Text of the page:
ally done aiivthing eartlirshatr

tering since I've been here."

She admits it has good
intentions. but one problem

“'I hey don‘t really have
the power to carri them out."
I'Iskcvr said

For niaiiv. that sense of
powerlessness accompanies a
suspicion of ulterior motives
by SGA candidates.

“They don't really do any»

See REACTION on 2 )>>








.:._ _ 9am. we “3*"







2 I HONDAYJPRIL 5.1999 I wanna


:_ The Low-down

Workers denied vacation for Y2K

CLEVELAND — Fears that the Year 2000
computer bug will create havoc has caused com-
panies nationwide to limit — even forbid — vaca-
tion time at the end of the year. Technicians, util-
ity workers. bankers, city employees, emergency
personnel and financial consultants are among
those who‘ll be shelving their party hats and
noisemakers come Dec. 31. The Y2K concern in-
volves computers designed to recognize only the
last two digits of a year, so that 2000 could be
misread as 1900.

0.5. to send choppers to Albania

WASHINGTON u The United States has
agreed to send low-flying Apache helicopter gun-
ships to Albania, giving NATO the ability to di-
rectly attack Serb troops and tanks in Yugoslavia
but also exposing US. forces to new dangers. US.
troops also will begin manning a newly deployed

Enough Multiple Launch Rocket System in Macedonia to
fire short- and medium‘range missiles into Yu-

Of this goslavia. a senior US. official said. Several
011181 prominent congressional Republicans and De-

mocrats urged President Clinton to make the use

Shedding of ground troops in Kosovo an option. Adminis-

0f tration officials insisted no American ground
forces will be deployed for combat.

Mood!” Belgrade prepares for more strikes
- he! Jol- BRUSSELS, Belgium — Air raid sirens
,. M “- sounded in Belgrade last night, signaling the pos-
- “m '0' an sible onset of a 12th night of NATO strikes on Yu-
m “the goslavia. NATO warplanes and missiles attacked
W in “05°” an army headquarters, oil refineries and other
it "“53 targets in and around Belgrade earlier yesterday.
"$97431 Meanwhile, the Yugoslav military was shifting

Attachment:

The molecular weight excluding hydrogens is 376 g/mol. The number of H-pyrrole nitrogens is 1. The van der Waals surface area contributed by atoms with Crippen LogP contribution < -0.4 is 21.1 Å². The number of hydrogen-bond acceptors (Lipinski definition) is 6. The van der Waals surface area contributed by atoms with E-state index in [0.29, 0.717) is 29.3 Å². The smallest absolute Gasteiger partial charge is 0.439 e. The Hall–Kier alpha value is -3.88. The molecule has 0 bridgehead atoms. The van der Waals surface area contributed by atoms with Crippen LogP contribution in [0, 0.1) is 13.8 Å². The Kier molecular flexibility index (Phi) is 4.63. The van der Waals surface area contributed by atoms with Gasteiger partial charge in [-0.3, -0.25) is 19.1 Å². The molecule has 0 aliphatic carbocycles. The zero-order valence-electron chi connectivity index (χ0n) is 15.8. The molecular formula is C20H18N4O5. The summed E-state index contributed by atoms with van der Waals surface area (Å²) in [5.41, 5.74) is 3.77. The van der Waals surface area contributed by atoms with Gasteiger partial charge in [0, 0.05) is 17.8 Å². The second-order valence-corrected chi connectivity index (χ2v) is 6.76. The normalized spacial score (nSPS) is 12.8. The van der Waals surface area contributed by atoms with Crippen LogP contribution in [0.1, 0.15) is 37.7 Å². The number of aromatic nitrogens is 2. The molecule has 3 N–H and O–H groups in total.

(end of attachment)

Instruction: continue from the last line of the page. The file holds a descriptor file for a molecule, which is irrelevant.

forces in Kosovo to the southwest, where the
rebel Kosovo Liberation Army was regrouping
for what appeared to be a last stand, Air Com-
modore David Wilby said.

U.S., Europe to take in refugees

WASHINGTON m Amid the growing
refugee crisis in the Balkans, the United States
made it known yesterday that it will temporar-
ily provide shelter for up to 20.000 ethnic A1-
banians fleeing Serb assaults. European na-
tions will take in as many as 100,000 W but just
until they can return home under internation-
al protection.

“These people have to go back, otherwise
there are no people in Kosovo." Secretary of
State Madeleine Albright said. More than
350,000 ethnic Albanians have fled since NATO
air strikes began on March 24. and the exodus is


Kournikova still
has something
to learn about
winning. taking
the Family
Circle Cup 6-4,
6-3 yesterday
in Hilton Ilead,
s.c. It was the
second Family
Circle title and
the 22nd VITA
for flingls, 18,
the world's No.
1 player.


Grieving former
Beatle Paul
McCartney has
found comfort
in the company
of textile
designer Sue
following the
death of his
wife Linda, the
Daily Mail

reported Friday.

Prayers for peace on Easter

VATICAN CITY - Easter prayers for peace
in the Christian season of joy and redemption
mingled yesterday with the weeping of Kosovo’s
dispossessed and the appeal of a saddened pope
for an end to the bloodshed. "When will there be
an end to the diabolical spiral of revenge and
senseless fratricidal conflict?" Pope John Paul II
asked in an emotional departure from his usual
words of hope at Easter. “Enough of this cruel
shedding of human blood!" he told the tens of
thousands gathered in St. Peter’s Square.

Muslims, Christians clash

NAZARETH, Israel — Easter Sunday turned
violent in the town of Jesus‘ boyhood afier clash-
es erupted between Christians and Muslims who
are angry over the planned construction of a
plaza for millennium pilgrims near a mosque.
Thousands of young Muslim men gathered near
the Church of the Annunciation, insulting Chris-
tian worshippers. Other youths, wielding clubs,
smashed Windshields of parked cars with crosses
dangling from the mirrors. More than 70 Israeli
police in riot gear were brought in.

Arabs to witness handover

CAIRO, Egypt -— Arab dignitaries headed to